Wednesday, 5 December 2012

IWSG - Flitting!

It's the first Wednesday of the month AGAIN - how can that be? It's also the final one of this year, which is hard to believe!

I'm looking forward to hopping around to find out what everyone's insecure about this month. My insecurity this month is lack of belief in my ability to stick with a project.

I'm a flitter.  It's a fact.  I get bored easily. 

It's been strange to discover this about myself because I'm endlessly patient waiting in queues and I'm happy to sit and think my thoughts in waiting rooms or at bus stops, so it's not a case of being impatient.

Or maybe it is!

Maybe part of the trouble is that I don't have the patience to get into a project for the long-haul.  Now that I think about it, quite a few of my posts have been on this subject!

I change my mind a lot, lose heart, lose the impetus to continue...

There's no magic wand to wave. The only person who can sort this out is me.

When I start my next novel I will keep other projects on the go to dip into if I'm not feeling the love for the new one. I will try to know where each strand of the story is going but not in such a way that there is no room for change or tangents (I'm a pantster). I will bribe myself with something nice to have or do if when I get to the end. It's got to be something really good - something I will save for during the writing period.

I wonder whether I'll be whingeing the same old whinge this time next year, or whether I'll have cracked it?!

Wishing you a secure and successful 2013!

Linda x


kmckendry said...

I had to tell myself not to even look at my other projects while working on my novel. I knew they would be too much of a distraction.

Annalisa Crawford said...

A novel is a huge commitment, but maybe you could view each chapter as a 'new' project, and break it up like that?

Vikki ( said...

I can really relate to this....I have a similar problem :(

Another writer friend was telling me it's to do with certain personality types, and unfortunately I'm the type to be ready for the next project before the last one is finished.

But, to put a positive spin on it, we're usually the ones with loads of ideas! Just not enough hours in the day or the determination to complete them all ;)



Lauren said...

NaNo taught me to see one project through to the end. I was (and am, admittedly) a flitter, but once I start a project I have to see it through or it will never get finished. I'll write a page or two, maybe a chapter, and then move on to something else. I know this about myself. I have hundreds of projects with less than 50 pages written. I got bored, and let myself stop.

So I write straight through, and usually it turns out well in spite of me.


J. A. Bennett said...

I have the same problem! It wasn't until a friend challenged me to get something done that I actually did it. It took him hanging over my shoulder with a tight deadline to make me do it, and I'm so glad I did. Even though I'm struggling with that same book now, I was glad I got it done at lest one time :)

Murees Dupé said...

Wow, that could be a problem. I personally find writing short stories to be a lot harder. I just use too many words to explains something. But I am sure you will figure out a great strategy that you will feel happy with. It is just a matter of time. Thank you so much for following my blog.

Patsy said...

I kind of flit as I always have several writing projects going at once, but I see them through - unless I decide they're completely hopeless.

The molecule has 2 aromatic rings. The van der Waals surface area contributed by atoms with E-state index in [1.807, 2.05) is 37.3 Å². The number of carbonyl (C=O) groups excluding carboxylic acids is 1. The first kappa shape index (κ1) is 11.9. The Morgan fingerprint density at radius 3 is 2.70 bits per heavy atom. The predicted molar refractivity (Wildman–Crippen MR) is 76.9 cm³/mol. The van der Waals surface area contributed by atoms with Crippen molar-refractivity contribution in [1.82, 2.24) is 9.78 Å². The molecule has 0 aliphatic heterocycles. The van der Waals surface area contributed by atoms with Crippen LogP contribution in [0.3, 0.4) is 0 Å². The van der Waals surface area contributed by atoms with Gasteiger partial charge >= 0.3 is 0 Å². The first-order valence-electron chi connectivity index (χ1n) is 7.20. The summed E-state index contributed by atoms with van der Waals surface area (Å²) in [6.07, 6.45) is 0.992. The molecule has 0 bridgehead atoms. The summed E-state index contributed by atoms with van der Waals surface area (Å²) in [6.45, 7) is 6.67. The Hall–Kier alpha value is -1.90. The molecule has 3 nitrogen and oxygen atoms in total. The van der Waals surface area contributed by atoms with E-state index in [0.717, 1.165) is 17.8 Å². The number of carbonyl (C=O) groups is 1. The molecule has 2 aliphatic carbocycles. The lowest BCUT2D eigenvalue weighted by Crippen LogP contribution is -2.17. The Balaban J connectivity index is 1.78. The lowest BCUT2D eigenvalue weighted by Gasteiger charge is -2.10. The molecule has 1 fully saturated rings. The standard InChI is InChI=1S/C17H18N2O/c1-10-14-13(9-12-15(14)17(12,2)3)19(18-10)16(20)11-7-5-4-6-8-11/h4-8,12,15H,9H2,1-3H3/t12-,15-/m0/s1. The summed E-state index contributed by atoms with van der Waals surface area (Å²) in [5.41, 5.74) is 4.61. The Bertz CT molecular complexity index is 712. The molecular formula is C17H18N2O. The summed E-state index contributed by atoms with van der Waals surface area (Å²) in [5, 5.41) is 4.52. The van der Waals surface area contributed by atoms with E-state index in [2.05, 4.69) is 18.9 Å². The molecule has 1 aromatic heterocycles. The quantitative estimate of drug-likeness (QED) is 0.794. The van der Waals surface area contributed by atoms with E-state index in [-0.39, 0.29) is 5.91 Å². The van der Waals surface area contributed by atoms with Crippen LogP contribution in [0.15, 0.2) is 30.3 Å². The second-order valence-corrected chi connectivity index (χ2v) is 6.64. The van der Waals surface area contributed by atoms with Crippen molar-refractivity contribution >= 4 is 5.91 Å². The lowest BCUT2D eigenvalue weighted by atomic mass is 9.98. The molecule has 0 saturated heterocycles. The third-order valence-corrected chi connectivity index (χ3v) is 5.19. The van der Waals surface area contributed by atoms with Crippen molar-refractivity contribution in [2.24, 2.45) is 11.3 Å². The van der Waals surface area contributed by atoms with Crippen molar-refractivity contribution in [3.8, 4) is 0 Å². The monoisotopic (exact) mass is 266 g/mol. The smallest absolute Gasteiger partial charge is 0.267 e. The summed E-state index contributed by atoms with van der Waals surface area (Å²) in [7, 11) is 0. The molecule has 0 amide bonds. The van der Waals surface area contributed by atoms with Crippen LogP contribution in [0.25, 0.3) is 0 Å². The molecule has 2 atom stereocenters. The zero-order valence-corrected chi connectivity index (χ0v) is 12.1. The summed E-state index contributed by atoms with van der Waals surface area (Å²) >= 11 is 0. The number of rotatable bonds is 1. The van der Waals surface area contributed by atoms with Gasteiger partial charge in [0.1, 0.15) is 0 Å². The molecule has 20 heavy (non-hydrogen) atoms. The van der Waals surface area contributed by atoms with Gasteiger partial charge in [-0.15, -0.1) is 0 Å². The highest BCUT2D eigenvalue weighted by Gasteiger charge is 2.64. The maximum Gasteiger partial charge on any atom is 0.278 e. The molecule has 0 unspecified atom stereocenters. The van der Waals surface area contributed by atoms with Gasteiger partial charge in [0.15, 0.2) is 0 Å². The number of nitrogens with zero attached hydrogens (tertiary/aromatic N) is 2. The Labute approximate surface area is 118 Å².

Tonja said...

I usually commit to one project for a month at a time. When there's a set time limit, it's easier for me to keep my focus on it.

Lexa Cain said...

I have a suggestion. If you can manage to outline a bit about what each novel chapter is supposed to accomplish -- you can approach each chapter as if it's a short story. Put in the characters and setting, and then the tension/conflict can rise in each chapter until they reach the climax -- and then you stop. That leaves each chapter with a cliffhanger so readers will turn the page, and it lets you have shorter and more doable goals.

This works for me, and I hope it helps you. :-)

Dana said...

I love Annalisa's idea! I am the same as you—easily distracted. I'm going to see if looking at each chapter as a project will help.

Good luck! :)

LindaC said...

Thanks so much, everybody. I like the idea of treating each chapter as a short story!

Sherry Ellis said...

I used to be a flitter. Now I write outlines and stick with it until I'm done. Best wishes for all of your projects in 2013!

Tina said...

I'm still working on my first novel. I'm finding it hard to balance life (two teenagers), blogging (an addiction) and finding time to write. Chronic illness doesn't help either...nor does depression. I'm trying to be kind and patient to myself. I love writing, but when it becomes a chore, I know Im on the wrong track.
Thanks for being a follower. I never did make it around to all the new ones I gained during last year's challenge. I apologize for that. It was an overwhelming time for sure ;-)
I'm now following you, too.
Tina @ Life is Good

Old Kitty said...

I so get bored very easily too and one of my many vices is starting a project and then wondering off somewhere to start something else!! I guess that's why I thought I'd try Nano for the month. LOL!

I wish you all the best for 2013 too!! And I totally think bribing yourself with something nice is a GOOD IDEA!! Yay! Take care

Marta Szemik said...

I can identify with this post, and I think it's actually an attribute of creative people. I tend to jump between novels and genres a lot. In fact, I write in 4 genres, but have only published in two.
Think of it as a gift. You're bored because you're creative. The challenge is to finish the project, but if you put your mind to it, you can do it!